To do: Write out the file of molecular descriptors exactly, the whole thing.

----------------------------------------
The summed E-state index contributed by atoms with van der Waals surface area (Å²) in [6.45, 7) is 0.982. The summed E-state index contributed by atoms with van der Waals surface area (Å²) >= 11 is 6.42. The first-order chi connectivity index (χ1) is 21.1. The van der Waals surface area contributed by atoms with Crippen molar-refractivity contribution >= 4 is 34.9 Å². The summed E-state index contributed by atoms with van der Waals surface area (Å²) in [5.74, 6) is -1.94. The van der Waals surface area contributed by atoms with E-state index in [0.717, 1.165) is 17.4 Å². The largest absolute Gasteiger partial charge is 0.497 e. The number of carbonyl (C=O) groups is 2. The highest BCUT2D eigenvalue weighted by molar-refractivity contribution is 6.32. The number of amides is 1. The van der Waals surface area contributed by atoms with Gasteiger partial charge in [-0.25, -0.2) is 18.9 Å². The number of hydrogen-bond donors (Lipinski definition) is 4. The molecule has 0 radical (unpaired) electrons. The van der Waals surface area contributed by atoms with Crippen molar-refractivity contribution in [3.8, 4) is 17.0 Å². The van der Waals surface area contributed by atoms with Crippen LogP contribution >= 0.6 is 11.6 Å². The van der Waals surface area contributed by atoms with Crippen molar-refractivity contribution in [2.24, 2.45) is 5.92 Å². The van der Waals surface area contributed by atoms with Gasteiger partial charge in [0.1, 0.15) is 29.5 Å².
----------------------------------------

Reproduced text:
The summed E-state index contributed by atoms with van der Waals surface area (Å²) in [6.45, 7) is 0.982. The summed E-state index contributed by atoms with van der Waals surface area (Å²) >= 11 is 6.42. The first-order chi connectivity index (χ1) is 21.1. The van der Waals surface area contributed by atoms with Crippen molar-refractivity contribution >= 4 is 34.9 Å². The summed E-state index contributed by atoms with van der Waals surface area (Å²) in [5.74, 6) is -1.94. The van der Waals surface area contributed by atoms with E-state index in [0.717, 1.165) is 17.4 Å². The largest absolute Gasteiger partial charge is 0.497 e. The number of carbonyl (C=O) groups is 2. The highest BCUT2D eigenvalue weighted by molar-refractivity contribution is 6.32. The number of amides is 1. The van der Waals surface area contributed by atoms with Gasteiger partial charge in [-0.25, -0.2) is 18.9 Å². The number of hydrogen-bond donors (Lipinski definition) is 4. The molecule has 0 radical (unpaired) electrons. The van der Waals surface area contributed by atoms with Crippen molar-refractivity contribution in [3.8, 4) is 17.0 Å². The van der Waals surface area contributed by atoms with Crippen LogP contribution >= 0.6 is 11.6 Å². The van der Waals surface area contributed by atoms with Crippen molar-refractivity contribution in [2.24, 2.45) is 5.92 Å². The van der Waals surface area contributed by atoms with Gasteiger partial charge in [0.1, 0.15) is 29.5 Å².